Denial Of Service Attack Rate Rises, Fueled By Russia's Ukraine Invasion
The Russian invasion of Ukraine last February, combined with other factors, has driven a surge in the number of DDoS attacks on institutions such as banks and other financial firms. Wealth managers need to be on the alert.
The number of distributed denial-of-service (DDoS) attacks on financial services firms rose 22 per cent last year on a year before, while in Europe, the rise was particularly severe, up 73 per cent as the Russia-Ukraine war raged, figures showed.
The report entitled The Evolution of DDoS: Return of the Hacktivists has been produced by FS-ISAC, the US-based not-for-profit organization that advances cybersecurity and resilience in the global financial system, and Akamai Technologies, a Nasdaq-listed cloud company.
DDoS attacks have been waged by organizations such as Killnet, which has targeted the US and nations throughout Europe.
Such threats can be a cover for other, potentially more damaging cyber activities – for example, infiltrating systems, exfiltrating data and installing malware. This means that when cybersecurity teams encounter DDoS, they must also be on the alert for other types of attacks, putting extra strain on already limited resources, the report’s authors said.
Firms must update their risk profiles and mitigation measures accordingly. Far from being a low-level annoyance, DDoS should increasingly be considered a key cyber defense challenge. The report discusses several mitigation strategies, including network best practices, cyber hygiene and resilience.
The financial services sector, including wealth managers, private banks, trust firms and family offices, are often targeted precisely because they are seen as holding large troves of wealth. This news service has noted the paradox that among some of the richest organizations in the world, such as single-family offices, their defenses against hackers and other digital threats can be relatively weak, or even non-existent. In June last year, a report by EY (aka Ernst & Young) found that among single-family offices, cybersecurity protection and processes weren’t often up to scratch.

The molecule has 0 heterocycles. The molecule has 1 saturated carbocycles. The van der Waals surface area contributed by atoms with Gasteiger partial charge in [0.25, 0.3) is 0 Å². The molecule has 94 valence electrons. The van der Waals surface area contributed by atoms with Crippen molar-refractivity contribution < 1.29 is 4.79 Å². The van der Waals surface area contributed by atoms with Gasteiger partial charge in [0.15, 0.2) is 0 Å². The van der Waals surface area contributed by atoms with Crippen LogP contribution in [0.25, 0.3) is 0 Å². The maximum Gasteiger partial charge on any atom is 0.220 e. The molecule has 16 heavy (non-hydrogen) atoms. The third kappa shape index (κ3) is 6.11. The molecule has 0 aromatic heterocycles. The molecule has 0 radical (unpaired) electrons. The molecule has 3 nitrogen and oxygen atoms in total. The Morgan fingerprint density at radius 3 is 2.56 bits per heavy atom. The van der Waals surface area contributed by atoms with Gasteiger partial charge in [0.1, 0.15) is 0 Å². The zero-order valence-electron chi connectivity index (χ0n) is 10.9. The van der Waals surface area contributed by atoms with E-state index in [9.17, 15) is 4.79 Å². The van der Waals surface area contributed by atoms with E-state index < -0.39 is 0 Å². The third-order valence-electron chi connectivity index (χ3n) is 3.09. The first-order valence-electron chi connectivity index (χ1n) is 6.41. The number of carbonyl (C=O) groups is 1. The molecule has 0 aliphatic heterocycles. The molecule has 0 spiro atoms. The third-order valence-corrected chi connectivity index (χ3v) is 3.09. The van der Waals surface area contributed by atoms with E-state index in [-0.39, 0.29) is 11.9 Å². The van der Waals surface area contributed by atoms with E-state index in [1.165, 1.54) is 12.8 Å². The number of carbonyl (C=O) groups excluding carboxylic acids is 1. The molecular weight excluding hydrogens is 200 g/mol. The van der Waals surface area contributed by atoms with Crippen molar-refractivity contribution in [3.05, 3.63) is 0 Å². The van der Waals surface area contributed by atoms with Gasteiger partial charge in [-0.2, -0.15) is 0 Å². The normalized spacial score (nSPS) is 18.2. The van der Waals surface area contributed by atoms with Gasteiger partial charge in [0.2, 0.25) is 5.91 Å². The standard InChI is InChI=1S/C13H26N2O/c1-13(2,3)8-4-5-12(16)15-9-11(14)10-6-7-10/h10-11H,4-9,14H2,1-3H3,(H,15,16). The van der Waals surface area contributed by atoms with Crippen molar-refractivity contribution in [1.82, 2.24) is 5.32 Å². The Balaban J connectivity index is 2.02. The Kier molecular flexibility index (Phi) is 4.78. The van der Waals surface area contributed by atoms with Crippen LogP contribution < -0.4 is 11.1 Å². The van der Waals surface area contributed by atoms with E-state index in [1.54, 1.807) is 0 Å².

The Akamai/FS-ISAC report said that as more services are moved to the cloud or contracted in an aaS (as-a-Service) model, those services will depend on other supply chain components. Service disruptions anywhere in the supply chain can have a serious impact on an organization's operation, it noted.
"The continued evolution of DDoS shows that it is far from a solved problem," Teresa Walsh, global head of intelligence at FS-ISAC, said.
"Though DDoS attacks have been around for some time, we are seeing that they are evolving in new, innovative and aggressive ways," Steve Winterfeld, advisory CISO at Akamai, said. "We teamed up with FS-ISAC to produce The Evolution of DDoS: Return of the Hacktivists in an effort to better educate the financial community about the threats of DDoS and to offer some threat trends and best practices for the sector to better combat these attacks."
See this interview here of an expert on the cybersecurity sector and financial services.